After the discovery that I failed to attach the lift blocks to my small "Mayflower's" masts before they were secured into place, I found that I couldn't sleep. My mind raced as I sought to scheme ways to correct the issue. When I first got into miniature ships, I glued everything in place. Rigging, deck details, masts, all of this was glued into place. I've been a big fan of the water soluble glues like your classic PVA and their derivatives (Elmer's Glue-All, Aileen's Tacky Glue) as well as basic aliphatics (wood glue). To my friends in the UK, who have enjoyed the wonders of Secotine for generations, the closest we have here in the Colonies is Elmer's and Aileen's, which are similar though minus the fishy fragrance. My English friends tell me that Secotine is superior, but sadly it is not readily available here. Anyway, I have seen very little deterioration in the PVA's and aliphatics. The steam paddle tug I made for my Dad, the "Uncle Sam", is largely intact, the only damage it having received being that from when it was dropped. It is still intact twenty five years later.
Clearly, those water soluble wonder adhesives will stay with me. With caveats, however.
They are all but useless when dealing with polystyrene plastic, or any plastics for that matter.
The PVA's and aliphatics rely on the porousness of the materials to work properly, and even the hardest woods still have pores on the microscopic level. Not so plastics. They are smooth, indeed with some being so-called "self lubricating" (think polyethylene, nylons, polyesters). To attach two piece of plastic to one another, one must rely on either solvents or cyanoacrylates (CA or "Super Glue"). There are other adhesives of some value when dealing with those nasty self-lubricating engineering plastics. I recall one such concoction from our friends at DuPont that was yellow and could pretty much bond anything together, but it really was a bad choice for model work. So for plastics, most of the times its the first two I mentioned with regards to them. I have to use non-toxic Testors Plastic Cement, which leaves a wonderfully citrus smell, as if one has driven through an orange grove with a snow plow. For unpainted plastic, solvents and CA are immortal. Both weld the two components together, and that's it. Using them on painted surfaces yields less immortal results, and I am tempted to say that they are indeed fleetingly mortal. For instance, the small diesel tug I built after the "Uncle Sam" is basically falling apart.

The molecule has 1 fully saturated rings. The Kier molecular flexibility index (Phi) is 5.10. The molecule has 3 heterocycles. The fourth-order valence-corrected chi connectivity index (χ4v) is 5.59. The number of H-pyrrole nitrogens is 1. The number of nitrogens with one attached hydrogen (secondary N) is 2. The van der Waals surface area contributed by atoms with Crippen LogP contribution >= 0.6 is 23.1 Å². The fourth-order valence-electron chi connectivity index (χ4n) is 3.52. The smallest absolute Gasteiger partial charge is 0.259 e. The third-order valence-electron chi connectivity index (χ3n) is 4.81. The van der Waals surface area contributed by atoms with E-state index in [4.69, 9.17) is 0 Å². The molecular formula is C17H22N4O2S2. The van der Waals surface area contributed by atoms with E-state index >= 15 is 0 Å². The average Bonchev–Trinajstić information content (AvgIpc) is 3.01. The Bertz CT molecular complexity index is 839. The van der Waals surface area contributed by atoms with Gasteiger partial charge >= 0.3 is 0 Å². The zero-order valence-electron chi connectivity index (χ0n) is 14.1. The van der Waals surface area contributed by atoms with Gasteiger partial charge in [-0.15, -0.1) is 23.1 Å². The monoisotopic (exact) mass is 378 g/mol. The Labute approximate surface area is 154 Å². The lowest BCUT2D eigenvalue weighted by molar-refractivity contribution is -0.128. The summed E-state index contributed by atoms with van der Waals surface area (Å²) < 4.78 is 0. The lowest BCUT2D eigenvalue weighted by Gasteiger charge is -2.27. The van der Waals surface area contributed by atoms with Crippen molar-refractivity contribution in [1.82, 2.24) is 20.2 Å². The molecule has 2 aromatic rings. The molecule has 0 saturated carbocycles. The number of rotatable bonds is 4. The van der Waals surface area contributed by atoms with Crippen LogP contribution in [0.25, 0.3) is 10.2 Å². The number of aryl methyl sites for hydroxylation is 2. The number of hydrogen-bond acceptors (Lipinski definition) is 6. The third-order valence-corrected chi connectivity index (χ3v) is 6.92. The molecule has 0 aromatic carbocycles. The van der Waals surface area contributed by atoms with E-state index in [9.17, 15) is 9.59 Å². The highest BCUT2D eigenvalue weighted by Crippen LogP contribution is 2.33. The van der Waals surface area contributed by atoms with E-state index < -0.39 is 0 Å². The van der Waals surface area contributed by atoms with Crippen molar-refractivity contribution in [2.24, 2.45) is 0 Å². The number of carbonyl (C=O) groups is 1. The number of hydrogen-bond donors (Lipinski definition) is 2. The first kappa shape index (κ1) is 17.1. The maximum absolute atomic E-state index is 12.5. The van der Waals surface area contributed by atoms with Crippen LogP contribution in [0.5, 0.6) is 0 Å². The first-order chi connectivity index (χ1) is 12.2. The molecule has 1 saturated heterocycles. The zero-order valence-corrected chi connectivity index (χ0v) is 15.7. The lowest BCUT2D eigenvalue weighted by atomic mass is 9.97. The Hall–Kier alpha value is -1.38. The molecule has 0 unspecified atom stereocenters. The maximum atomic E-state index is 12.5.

Which then brings me to another point, and this is the heart of the matter. When I read Lloyd McCaffery's book "Ships in Miniature", he stressed permanent, physical connections. By this, he meant using trenails (small wooden nails), pegs, very fine wire and line for tying, etc. While he uses glues (in his case, hide based, which I really am not fond of for a variety of reasons), his initial attachments are made physically.
Which is what I have been doing. Well, at least trying to do. While I still use Aileen's Tacky Glue for some attaching by itself, I have been striving to plan everything out in such a way that glue is not to be relied upon.
Which brings me back full circle, at last, to the "Mayflower".
I am going to have to use a surgeon's skill for what I am going to do this afternoon; strop the lower lifts into place whilst working around all that rigging that is already up. These are items that cannot be simply glued. as they will be stressed.